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Tolerance means....

Wed, 08/14/2013 - 14:56 -- UMAC

Our Martial Arts Theme for August is Tolerance. And while this post wasn't planned, this is a follow-up to my Patch Blog on Bullying last week. Check our our Bullyproof Seminar Flyer posted at the school.

"What does being tolerant mean to you?"

Searching the internet for "tolerance" I found Teaching Tolerance. The first resource that grabbed my attention was their Bullying Survey designed for elementary school age children. The following eight questions are great conversation starters for parents and teachers looking to engage their children and students in this topic.

  1. Has anyone ever called you a name?
  2. Has anyone ever told you that you can not be friends?
  3. Has anyone ever hit, kicked, punched, or pushed you? (Doesn't count in Martial Arts class!)
  4. Has anyone ever threatened you?
  5. Was someone mean to you because of how you look?
  6. Did you tell anyone about any of these incidents? Why or why not?
  7. Hve you ever seen someone else being bullied?
  8. Have you ever called someone else a name, hit, kicked, pushed, threatened, or been mean to someone?

In the classroom setting each child is given 8 YES tickets and 8 NO tickets which they use to anonymously answer each question. A tally is made and children collectively see their responses which demonstrate they are not alone. What an interactive way to teach and engage the children.

Side Note: For families with middle or high school aged children there is a Bullying Quiz (with answers and statistics!)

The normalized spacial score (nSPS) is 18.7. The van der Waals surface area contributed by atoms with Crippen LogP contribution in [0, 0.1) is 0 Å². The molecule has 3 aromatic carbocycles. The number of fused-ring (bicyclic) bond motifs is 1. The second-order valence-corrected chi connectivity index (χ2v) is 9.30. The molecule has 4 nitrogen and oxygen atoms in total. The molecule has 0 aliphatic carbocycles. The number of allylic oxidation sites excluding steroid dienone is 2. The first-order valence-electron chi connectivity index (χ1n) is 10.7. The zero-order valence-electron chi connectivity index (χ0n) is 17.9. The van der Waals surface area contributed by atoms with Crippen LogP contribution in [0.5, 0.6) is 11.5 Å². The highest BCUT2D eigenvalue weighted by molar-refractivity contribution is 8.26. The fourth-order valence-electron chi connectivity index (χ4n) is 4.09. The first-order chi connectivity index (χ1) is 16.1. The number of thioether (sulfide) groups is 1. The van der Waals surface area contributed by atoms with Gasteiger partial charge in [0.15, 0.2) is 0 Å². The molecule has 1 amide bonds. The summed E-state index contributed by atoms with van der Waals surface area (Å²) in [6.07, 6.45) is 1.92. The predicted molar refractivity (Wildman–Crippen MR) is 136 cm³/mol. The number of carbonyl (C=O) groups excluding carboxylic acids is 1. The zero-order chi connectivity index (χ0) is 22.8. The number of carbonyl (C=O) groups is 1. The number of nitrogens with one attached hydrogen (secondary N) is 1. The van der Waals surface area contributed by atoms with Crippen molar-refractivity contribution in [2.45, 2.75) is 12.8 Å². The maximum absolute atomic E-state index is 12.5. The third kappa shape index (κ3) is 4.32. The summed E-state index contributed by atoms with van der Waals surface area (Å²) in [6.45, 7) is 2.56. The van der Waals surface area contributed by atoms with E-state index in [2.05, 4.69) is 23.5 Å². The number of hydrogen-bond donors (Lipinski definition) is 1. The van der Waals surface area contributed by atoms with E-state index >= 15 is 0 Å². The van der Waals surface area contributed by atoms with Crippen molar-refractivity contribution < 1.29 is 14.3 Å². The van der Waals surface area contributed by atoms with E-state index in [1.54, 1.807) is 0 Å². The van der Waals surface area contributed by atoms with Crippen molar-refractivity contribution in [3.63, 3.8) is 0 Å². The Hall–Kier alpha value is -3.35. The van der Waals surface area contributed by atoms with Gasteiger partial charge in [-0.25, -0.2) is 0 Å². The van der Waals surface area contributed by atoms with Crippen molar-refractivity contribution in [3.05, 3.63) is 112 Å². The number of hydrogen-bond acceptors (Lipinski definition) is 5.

Tolerance means having a fair, objective, and permissive attitude towards any other person's opinions, cultural practices, race, religion, nationality, personal looks and appearances.

 

Reference: www.betterworld4all.org/benefits-tolerance

In Martial Arts training, tolerance is the key to progression. Think about this. If you are unable to tolerate the challenges and hardship of regularly attending class, participating in rigorous training, and repeating your forms over and over again, then your path to becoming a Black Belt will be difficult. When you conquer this goal, you will be able to conquer other challenges in life.

This is what makes teaching and learning Taekwondo so much fun for me, knowing you are learning skills that you will take with you to be successful for the rest of your life.

Here are 4 vital factors for tolerance: Endurance, Sympathizing, Negotiation, and Unity

  • When you endure you keep going
  • When you sympathize you understand the struggle
  • When you negotiate you lessen the burden
  • When you unite you find the greatest way to be victorious - a WINNER, a Black Belt!

Learn to be tolerant and you will be more respectful of yourself and others.

 

"The highest result of education is tolerance." -- Helen Keller

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